Work force expansion is critical as corporations relocate to Southwest Florida: Moore About Business

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Southwest Florida Business TODAY’s Publisher Karen Moore spoke with Lee County Economic Development Director John Talmadge about how the future workforce development needs of Southwest Florida relate to companies here and our local education system. Below is a short and clear transcript of their speech.

Karen: So what’s the biggest positive impact on the local economy from the storm?

Talmage: Well, I think the biggest positive is the difference that corporate relocations continue to happen, and in some ways, even accelerate, you know, enough of the community in Bonita and Estero that people continue to buy. The houses there. And we’ve added companies like Kingland, Convergent, Donna Jo Brands to our inventory. And these companies continue to do well. Not only did they move here, they opened offices here; On several occasions, they have also opened their national offices here.

Karen: Of all the commercial projects going on in Lee County right now, which projects are you most excited to discuss?

Talmadge: Kingland and the top 100 jobs in software development and computer design are probably the ones that interest me the most right now. That positively forces FGCU to begin exploring doctoral programs and advanced master’s programs in computational science, which they are very excited to be doing. So from this initiative, a new education sector, a new product sector and a new intellectual property sector is to enable this company to have its headquarters here.

Kingland operates a security system that allows the New York Stock Exchange to communicate with the SEC. Therefore, complex, multi-user systems need to communicate securely with government regulatory agencies.

Karen: This is a big deal. That’s a big company. And now I’m finally starting to really understand, John, how your intent was to partner with the local university, the local high school system, to provide the education and provide the manpower that we need. So when you first come here, you’re not constantly fighting the “we’d love to come here, but you don’t have the manpower for us” thing you hear from companies.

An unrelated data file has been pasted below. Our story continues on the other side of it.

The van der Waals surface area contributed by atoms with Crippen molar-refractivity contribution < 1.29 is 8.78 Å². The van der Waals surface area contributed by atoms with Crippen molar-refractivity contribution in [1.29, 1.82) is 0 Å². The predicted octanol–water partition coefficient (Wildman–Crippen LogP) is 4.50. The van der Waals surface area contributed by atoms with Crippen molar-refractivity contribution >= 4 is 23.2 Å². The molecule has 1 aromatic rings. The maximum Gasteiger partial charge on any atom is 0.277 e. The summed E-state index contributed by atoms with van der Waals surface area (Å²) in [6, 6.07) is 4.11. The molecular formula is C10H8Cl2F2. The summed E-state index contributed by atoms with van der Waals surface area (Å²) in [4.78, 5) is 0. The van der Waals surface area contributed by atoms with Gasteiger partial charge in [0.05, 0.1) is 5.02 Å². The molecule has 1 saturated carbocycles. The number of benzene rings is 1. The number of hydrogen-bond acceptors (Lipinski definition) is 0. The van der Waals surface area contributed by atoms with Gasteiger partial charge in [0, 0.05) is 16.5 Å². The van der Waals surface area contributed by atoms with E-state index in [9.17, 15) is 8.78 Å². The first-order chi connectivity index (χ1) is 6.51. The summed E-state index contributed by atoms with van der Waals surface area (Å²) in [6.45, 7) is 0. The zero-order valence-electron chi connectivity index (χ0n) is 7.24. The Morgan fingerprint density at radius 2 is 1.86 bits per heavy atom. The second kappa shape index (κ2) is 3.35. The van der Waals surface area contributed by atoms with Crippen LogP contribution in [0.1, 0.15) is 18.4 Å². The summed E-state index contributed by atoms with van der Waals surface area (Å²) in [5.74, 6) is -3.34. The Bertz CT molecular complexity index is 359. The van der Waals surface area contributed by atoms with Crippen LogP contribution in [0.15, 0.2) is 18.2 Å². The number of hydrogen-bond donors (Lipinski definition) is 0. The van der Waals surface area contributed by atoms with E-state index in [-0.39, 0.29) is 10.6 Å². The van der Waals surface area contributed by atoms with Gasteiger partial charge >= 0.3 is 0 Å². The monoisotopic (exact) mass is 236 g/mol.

Talmadge: Our challenge, Karen, is to fill both outgoing workforce jobs, retiring workers, and new growth, and create 200,000 new workers in each sector, over the next three to five years. And so the challenge for us, and FGCU and FSW and our other education partners in the school board, is really focused on a little bit of evidence.

It was great fun going to an FGCU basketball game with President Timur and watching one of her senior staff members being interviewed by ESPN on the small evidence.
So, the time has come. FGCUIt has emerged as a leader in this sector.

In fact, we are taking advantage of a grant initiated by the Office of Economic Development with ARPA funding. And that has now led to a $23 million EDA (Economic Development Administration) grant that has allowed them to make a national name for themselves in this space.

Karen: That’s really exciting, how all of those things are coming together to transform our region economically, because it gives us so many more opportunities that we didn’t have before. And it took all the factors you mentioned to make that happen.

Talmage: And we don’t have time to make sure everyone gets a full four-year degree before they start working. But if you can get a six-week micro-credential in critical care or cybersecurity or code and get into a job — while pursuing a degree — that takes a long way to get there, that shortcoming is going to be seen very soon.

Karen Moore is the publisher of Southwest Florida Business Today and is special to WGCU.

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